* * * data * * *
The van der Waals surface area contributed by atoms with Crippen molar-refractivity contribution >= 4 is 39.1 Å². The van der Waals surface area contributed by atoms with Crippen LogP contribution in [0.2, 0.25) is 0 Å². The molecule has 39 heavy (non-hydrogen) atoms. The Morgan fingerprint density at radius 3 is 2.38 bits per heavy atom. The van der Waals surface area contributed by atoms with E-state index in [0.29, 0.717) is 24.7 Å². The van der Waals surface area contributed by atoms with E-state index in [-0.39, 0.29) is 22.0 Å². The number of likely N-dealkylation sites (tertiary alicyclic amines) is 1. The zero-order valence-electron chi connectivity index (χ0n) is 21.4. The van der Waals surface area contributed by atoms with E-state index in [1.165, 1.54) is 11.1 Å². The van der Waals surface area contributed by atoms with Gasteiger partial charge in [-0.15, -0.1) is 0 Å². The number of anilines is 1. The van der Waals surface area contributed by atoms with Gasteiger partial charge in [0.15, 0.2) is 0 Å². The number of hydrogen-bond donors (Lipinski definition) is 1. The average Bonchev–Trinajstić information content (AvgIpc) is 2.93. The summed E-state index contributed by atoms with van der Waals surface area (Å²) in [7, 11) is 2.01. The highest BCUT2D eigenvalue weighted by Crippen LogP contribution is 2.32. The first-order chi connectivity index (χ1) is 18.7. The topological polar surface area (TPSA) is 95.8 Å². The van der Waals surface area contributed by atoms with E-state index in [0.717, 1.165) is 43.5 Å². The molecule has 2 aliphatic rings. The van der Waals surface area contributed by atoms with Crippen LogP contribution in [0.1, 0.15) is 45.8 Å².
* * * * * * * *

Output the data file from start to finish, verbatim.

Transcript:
The van der Waals surface area contributed by atoms with Crippen molar-refractivity contribution >= 4 is 39.1 Å². The van der Waals surface area contributed by atoms with Crippen LogP contribution in [0.2, 0.25) is 0 Å². The molecule has 39 heavy (non-hydrogen) atoms. The Morgan fingerprint density at radius 3 is 2.38 bits per heavy atom. The van der Waals surface area contributed by atoms with E-state index in [0.29, 0.717) is 24.7 Å². The van der Waals surface area contributed by atoms with E-state index in [-0.39, 0.29) is 22.0 Å². The number of likely N-dealkylation sites (tertiary alicyclic amines) is 1. The zero-order valence-electron chi connectivity index (χ0n) is 21.4. The van der Waals surface area contributed by atoms with E-state index in [1.165, 1.54) is 11.1 Å². The van der Waals surface area contributed by atoms with Gasteiger partial charge in [-0.15, -0.1) is 0 Å². The number of anilines is 1. The van der Waals surface area contributed by atoms with Gasteiger partial charge in [0.15, 0.2) is 0 Å². The number of hydrogen-bond donors (Lipinski definition) is 1. The average Bonchev–Trinajstić information content (AvgIpc) is 2.93. The summed E-state index contributed by atoms with van der Waals surface area (Å²) in [7, 11) is 2.01. The highest BCUT2D eigenvalue weighted by Crippen LogP contribution is 2.32. The first-order chi connectivity index (χ1) is 18.7. The topological polar surface area (TPSA) is 95.8 Å². The van der Waals surface area contributed by atoms with E-state index in [0.717, 1.165) is 43.5 Å². The molecule has 2 aliphatic rings. The van der Waals surface area contributed by atoms with Crippen LogP contribution in [0.1, 0.15) is 45.8 Å².